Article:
“Even the most intelligent and informed citizen (including lawyers and judges, for that matter),” Mr. Silverglate writes, “cannot predict with any reasonable assurance whether a wide range of seemingly ordinary activities might be regarded by federal prosecutors as felonies.”

 The Justice Department, of course, sees the matter entirely differently. In its Supreme Court brief in Mr. Black’s case, the government said the honest services law has an important role to play in attacking frauds that do not involve the loss of money or property but something intangible like candor or loyalty. In Mr. Weyhrauch’s case, the government said that requiring proof of a violation of a state law would result in a patchwork of legal standards under a single federal law.

 Federal appeals courts have tried to impose limiting principles on the law.

The United States Court of Appeals for the Fifth Circuit, in New Orleans, requires proof that a state law was violated before the federal law kicks in. But the Ninth Circuit, in San Francisco, rejected that limitation in Mr. Weyhrauch’s case.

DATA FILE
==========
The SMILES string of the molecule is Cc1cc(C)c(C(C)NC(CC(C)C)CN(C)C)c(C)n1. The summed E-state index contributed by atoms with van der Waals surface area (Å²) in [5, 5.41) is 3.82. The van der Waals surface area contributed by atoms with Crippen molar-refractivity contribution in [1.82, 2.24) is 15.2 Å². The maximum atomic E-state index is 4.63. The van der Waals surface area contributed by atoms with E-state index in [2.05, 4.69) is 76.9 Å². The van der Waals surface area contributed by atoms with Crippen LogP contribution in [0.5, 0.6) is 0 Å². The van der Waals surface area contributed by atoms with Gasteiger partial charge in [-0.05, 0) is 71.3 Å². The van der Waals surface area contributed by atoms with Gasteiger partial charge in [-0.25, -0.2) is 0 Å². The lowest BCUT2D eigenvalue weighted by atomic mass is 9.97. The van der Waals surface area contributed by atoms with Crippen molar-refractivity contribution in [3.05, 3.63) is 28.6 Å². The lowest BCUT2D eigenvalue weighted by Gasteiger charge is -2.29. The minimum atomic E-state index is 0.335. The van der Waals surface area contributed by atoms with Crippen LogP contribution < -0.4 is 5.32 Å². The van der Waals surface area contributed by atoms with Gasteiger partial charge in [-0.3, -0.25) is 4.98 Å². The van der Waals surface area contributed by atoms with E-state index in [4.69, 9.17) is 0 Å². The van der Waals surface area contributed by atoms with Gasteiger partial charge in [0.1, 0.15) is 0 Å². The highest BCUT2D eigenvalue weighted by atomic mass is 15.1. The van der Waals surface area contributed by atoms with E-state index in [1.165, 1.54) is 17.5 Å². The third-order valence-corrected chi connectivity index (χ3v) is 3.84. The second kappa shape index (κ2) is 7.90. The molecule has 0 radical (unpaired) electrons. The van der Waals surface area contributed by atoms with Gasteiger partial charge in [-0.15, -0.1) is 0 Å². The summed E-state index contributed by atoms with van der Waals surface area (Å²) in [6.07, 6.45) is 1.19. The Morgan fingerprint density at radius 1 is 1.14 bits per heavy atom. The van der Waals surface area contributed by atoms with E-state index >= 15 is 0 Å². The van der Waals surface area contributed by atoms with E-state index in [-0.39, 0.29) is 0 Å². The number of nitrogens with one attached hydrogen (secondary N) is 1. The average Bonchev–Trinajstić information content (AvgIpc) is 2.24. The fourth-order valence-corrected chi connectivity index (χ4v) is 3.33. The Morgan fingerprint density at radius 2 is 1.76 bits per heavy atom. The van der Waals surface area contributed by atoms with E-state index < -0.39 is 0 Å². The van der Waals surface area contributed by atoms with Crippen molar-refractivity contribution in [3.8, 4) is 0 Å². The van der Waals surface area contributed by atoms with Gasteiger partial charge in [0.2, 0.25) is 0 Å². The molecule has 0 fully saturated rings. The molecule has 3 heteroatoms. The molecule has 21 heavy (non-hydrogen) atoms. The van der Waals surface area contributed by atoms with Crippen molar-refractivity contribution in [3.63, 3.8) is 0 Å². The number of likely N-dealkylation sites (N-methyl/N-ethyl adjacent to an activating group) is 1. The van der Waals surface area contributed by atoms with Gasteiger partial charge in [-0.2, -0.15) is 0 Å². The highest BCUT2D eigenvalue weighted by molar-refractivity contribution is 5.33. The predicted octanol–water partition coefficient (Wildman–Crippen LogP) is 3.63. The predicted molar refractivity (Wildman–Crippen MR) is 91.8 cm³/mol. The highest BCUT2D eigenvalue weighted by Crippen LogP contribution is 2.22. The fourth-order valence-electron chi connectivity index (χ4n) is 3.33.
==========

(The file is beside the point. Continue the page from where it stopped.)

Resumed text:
The Seventh Circuit has imposed a different limiting principle. It requires proof of “private gain,” a principle rejected by the Third Circuit, in Philadelphia. But the “private gain” limitation was of no help to the defendants in the Chicago patronage case, who apparently gained nothing. The fact that the people who got jobs gained something was enough.

 As the Seventh Circuit put it in 2005, “a participant in a scheme to defraud is guilty even if he is an altruist and all the benefits of the fraud accrue to other participants.”

The bottom line, Justice Scalia said in February, is that the courts have not been able to define what separates “the criminal breaches, conflicts and misstatements from the obnoxious but lawful ones.” The honest services law, he said, “invites abuse by headline-grabbing prosecutors in pursuit of local officials, state legislators and corporate C.E.O.’s who engage in any manner of unappealing or ethically questionable conduct.”

“It seems to me quite irresponsible to let the current chaos prevail,” Justice Scalia wrote. By the end of this term, we should know whether the Supreme Court can straighten things out.


Was there buried treasure at Summit Hills Country Club? FBI conducts search for evidence on Hole #3 at Summit Hills Country Club in Kenton County. LawReader CEO and Club member Gwen Billingsley denies involvement.

Friday, October 9th, 2009

 Club officials are hush-hush about the appearance of the FBI and their federal search warrant, and the “capsule” they removed from the bottom of a hole dug in the turf with the aid of the club’s backhoe.